How to Finish Acrylic Enamel

by Jennifer Meyer

Before polyurethane paint became standard for auto bodywork, many cars had coats of acrylic enamel. This means that many older cars that need paint touchups need new coats of this enamel, as mixing different kinds of paint on one car is unwise. Although acrylic enamel is ultimately not as durable as polyurethane paint, it can be protected with a clear coat finish added on over the top. This finish adds a professional looking sheen and seals up the new paint job.

Mask off any part of the car on which you do not wish to apply the finish, including windows, mirrors and a wide swath around the car if you are simply doing a touchup job. Plaster the car with newspaper, holding it down with masking tape. If you are touching up the original paint job, include a buffer zone of about three times the size of the patch of paint before you start to mask. The clear coat will be over a much larger area than the added paint.

Add a coat of grease remover over the exposed surface of your vehicle to remove any dirt and dust that may have settled since you painted it. Wipe it clean with a cloth.

Attach your spray gun's hose to the air compressor and don your protective gear. Fill the spray gun's canister with the clear coat.

Spray the clear coat over your paint job. If you did a touch up job, spray the clear coat over a much larger area, all the way to the masking. Give the vehicle three coats of the clear coat.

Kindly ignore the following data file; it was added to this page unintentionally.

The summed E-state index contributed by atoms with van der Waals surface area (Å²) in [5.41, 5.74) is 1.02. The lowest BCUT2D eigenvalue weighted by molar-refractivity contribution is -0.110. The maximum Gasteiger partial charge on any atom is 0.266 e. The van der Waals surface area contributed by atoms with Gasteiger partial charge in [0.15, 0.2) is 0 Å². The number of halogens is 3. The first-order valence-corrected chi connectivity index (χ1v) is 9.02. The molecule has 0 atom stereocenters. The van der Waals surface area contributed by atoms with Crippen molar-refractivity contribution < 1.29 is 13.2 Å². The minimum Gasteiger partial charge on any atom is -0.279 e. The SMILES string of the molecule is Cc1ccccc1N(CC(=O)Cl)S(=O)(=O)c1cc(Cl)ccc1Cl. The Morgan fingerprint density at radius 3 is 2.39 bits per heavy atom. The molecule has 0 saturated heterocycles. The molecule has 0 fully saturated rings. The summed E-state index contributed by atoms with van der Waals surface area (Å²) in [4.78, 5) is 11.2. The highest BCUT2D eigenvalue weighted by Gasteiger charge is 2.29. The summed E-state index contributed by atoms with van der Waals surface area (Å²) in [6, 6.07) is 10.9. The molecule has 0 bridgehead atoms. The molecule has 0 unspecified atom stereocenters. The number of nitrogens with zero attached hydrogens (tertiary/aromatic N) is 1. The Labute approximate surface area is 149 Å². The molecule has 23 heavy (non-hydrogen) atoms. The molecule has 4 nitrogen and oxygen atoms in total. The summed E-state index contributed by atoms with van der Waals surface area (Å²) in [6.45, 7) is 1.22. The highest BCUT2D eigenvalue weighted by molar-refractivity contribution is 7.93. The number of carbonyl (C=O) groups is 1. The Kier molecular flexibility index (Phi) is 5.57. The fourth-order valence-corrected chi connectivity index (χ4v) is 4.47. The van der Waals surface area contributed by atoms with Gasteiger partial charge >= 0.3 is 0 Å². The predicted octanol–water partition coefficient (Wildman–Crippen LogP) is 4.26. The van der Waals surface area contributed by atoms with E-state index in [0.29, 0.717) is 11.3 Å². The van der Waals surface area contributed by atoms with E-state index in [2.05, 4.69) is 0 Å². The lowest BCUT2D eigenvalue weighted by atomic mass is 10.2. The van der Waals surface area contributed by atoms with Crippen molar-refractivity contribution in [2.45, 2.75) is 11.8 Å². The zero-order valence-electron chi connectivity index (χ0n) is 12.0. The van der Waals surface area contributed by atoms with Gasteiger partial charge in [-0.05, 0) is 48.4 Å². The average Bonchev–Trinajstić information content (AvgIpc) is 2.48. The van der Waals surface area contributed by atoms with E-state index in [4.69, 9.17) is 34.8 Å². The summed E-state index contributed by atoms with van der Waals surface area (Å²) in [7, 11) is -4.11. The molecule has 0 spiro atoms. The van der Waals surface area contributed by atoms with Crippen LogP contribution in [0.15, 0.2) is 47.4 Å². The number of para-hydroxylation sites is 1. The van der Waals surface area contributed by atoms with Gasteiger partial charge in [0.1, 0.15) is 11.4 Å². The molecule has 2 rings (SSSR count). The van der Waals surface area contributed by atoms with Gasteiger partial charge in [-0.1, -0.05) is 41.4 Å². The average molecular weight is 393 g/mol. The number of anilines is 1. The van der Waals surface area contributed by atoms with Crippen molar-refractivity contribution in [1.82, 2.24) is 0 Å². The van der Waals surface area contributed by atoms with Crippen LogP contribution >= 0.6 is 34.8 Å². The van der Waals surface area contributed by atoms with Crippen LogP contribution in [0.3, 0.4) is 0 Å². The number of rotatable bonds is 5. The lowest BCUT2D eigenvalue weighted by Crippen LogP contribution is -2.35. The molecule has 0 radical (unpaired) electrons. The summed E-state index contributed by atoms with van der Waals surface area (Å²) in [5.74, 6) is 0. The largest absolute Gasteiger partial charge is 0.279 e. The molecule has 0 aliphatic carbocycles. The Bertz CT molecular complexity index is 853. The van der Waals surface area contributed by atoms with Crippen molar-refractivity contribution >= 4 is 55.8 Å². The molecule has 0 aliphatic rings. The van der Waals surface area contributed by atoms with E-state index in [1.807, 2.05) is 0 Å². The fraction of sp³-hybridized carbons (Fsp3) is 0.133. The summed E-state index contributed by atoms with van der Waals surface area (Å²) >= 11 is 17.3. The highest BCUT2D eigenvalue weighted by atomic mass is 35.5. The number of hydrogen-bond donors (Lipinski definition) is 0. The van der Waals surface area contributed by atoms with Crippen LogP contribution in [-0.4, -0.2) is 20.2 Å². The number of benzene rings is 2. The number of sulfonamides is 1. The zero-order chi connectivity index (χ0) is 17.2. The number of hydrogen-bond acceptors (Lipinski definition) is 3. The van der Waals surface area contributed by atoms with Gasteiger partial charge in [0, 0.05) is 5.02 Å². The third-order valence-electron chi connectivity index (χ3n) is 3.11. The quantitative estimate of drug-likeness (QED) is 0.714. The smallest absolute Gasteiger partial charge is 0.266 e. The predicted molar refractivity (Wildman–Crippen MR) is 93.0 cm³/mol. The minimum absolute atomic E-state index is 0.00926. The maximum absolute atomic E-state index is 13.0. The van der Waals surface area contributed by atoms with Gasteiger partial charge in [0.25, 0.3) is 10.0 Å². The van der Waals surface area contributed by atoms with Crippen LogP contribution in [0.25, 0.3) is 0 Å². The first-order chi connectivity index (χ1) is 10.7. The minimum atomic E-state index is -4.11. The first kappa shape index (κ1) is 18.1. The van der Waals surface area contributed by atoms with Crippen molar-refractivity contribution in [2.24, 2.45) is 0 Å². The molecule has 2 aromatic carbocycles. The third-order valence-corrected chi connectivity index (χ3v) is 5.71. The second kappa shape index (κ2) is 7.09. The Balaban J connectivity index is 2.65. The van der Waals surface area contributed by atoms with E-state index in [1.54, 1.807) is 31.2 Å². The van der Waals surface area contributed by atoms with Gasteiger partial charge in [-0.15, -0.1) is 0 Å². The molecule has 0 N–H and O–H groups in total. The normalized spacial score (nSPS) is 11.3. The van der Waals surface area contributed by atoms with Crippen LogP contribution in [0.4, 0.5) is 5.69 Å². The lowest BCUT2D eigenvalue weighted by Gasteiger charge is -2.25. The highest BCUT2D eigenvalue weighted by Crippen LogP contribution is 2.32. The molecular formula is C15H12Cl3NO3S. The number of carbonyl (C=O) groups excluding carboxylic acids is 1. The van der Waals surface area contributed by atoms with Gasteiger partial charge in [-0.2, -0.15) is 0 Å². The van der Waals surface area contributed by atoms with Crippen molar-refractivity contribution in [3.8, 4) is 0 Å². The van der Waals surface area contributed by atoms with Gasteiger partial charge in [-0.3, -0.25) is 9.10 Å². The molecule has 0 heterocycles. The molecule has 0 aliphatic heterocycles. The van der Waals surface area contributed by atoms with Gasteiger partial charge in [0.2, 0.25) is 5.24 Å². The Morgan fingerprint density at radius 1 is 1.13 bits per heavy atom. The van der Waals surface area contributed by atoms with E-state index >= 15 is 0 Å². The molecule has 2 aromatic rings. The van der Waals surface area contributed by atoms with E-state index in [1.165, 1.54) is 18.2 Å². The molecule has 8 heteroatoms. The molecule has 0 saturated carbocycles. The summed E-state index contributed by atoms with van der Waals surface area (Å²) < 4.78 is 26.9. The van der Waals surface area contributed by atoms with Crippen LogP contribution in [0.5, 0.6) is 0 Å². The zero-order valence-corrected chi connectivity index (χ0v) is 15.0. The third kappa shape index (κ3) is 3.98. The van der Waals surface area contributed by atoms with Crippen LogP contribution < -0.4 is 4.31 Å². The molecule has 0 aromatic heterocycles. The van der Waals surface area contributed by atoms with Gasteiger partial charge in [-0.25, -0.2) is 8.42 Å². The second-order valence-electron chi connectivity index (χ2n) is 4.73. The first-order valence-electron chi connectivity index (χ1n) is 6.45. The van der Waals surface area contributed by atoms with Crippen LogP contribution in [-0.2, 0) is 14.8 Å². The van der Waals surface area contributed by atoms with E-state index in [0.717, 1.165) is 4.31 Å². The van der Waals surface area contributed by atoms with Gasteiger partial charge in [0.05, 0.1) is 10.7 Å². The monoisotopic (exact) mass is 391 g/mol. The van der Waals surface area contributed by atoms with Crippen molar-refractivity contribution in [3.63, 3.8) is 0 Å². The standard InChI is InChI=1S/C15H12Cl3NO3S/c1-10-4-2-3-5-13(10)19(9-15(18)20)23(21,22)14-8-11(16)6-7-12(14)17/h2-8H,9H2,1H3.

Allow the clear coat to cure for a week.

Warning

  • close Clear coat is extremely toxic and can lead to neurological damage if you are exposed to it. Take extreme precautions when using it, including wearing a professional full face mask with a separate air supply and a suit.

Items you will need

About the Author

Jennifer Meyer received her B.A. in anthropology, specializing in archeology, in 2004 from Beloit College. She then earned her master's degree in museum studies at Indiana University in 2007 after being awarded a university fellowship. She started writing in 2005, contributing podcast scripts, procedural guides and exhibit copy to museums in the Indianapolis metro area.

Photo Credits

  • photo_camera a car in a car show image by Gary from Fotolia.com